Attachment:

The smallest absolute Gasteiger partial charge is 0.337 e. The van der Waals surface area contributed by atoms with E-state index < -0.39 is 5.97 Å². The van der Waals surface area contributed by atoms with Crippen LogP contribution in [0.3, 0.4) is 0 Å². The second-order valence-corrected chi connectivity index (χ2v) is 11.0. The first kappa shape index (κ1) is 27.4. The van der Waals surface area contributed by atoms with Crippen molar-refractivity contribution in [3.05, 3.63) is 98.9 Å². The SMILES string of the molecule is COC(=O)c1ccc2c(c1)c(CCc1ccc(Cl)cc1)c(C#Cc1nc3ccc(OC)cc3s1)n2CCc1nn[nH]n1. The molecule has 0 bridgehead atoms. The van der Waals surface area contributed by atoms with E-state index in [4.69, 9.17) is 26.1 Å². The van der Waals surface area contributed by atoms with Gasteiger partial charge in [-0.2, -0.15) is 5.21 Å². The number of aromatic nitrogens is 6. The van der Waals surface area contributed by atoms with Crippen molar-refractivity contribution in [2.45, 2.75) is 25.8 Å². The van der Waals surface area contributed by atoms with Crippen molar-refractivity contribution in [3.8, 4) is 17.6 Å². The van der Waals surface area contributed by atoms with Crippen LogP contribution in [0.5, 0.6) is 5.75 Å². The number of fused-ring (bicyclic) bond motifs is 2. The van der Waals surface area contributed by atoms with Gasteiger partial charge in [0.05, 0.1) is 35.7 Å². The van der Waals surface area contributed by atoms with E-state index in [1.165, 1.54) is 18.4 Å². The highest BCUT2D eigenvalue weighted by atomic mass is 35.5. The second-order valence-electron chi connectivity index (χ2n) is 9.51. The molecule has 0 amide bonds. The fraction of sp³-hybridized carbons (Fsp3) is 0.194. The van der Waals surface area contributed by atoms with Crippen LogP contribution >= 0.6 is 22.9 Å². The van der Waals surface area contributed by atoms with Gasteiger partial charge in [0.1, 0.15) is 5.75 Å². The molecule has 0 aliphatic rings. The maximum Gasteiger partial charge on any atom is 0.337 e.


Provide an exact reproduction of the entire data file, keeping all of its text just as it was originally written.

The smallest absolute Gasteiger partial charge is 0.337 e. The van der Waals surface area contributed by atoms with E-state index < -0.39 is 5.97 Å². The van der Waals surface area contributed by atoms with Crippen LogP contribution in [0.3, 0.4) is 0 Å². The second-order valence-corrected chi connectivity index (χ2v) is 11.0. The first kappa shape index (κ1) is 27.4. The van der Waals surface area contributed by atoms with Crippen molar-refractivity contribution in [3.05, 3.63) is 98.9 Å². The SMILES string of the molecule is COC(=O)c1ccc2c(c1)c(CCc1ccc(Cl)cc1)c(C#Cc1nc3ccc(OC)cc3s1)n2CCc1nn[nH]n1. The molecule has 0 bridgehead atoms. The van der Waals surface area contributed by atoms with E-state index in [4.69, 9.17) is 26.1 Å². The van der Waals surface area contributed by atoms with Gasteiger partial charge in [-0.2, -0.15) is 5.21 Å². The number of aromatic nitrogens is 6. The van der Waals surface area contributed by atoms with Crippen molar-refractivity contribution in [2.45, 2.75) is 25.8 Å². The van der Waals surface area contributed by atoms with Crippen molar-refractivity contribution in [3.8, 4) is 17.6 Å². The van der Waals surface area contributed by atoms with Crippen LogP contribution in [0.5, 0.6) is 5.75 Å². The number of fused-ring (bicyclic) bond motifs is 2. The van der Waals surface area contributed by atoms with Gasteiger partial charge in [0.05, 0.1) is 35.7 Å². The van der Waals surface area contributed by atoms with E-state index in [1.165, 1.54) is 18.4 Å². The highest BCUT2D eigenvalue weighted by atomic mass is 35.5. The second-order valence-electron chi connectivity index (χ2n) is 9.51. The molecule has 0 amide bonds. The fraction of sp³-hybridized carbons (Fsp3) is 0.194. The van der Waals surface area contributed by atoms with Crippen LogP contribution >= 0.6 is 22.9 Å². The van der Waals surface area contributed by atoms with Gasteiger partial charge in [0.1, 0.15) is 5.75 Å². The molecule has 0 aliphatic rings. The maximum Gasteiger partial charge on any atom is 0.337 e.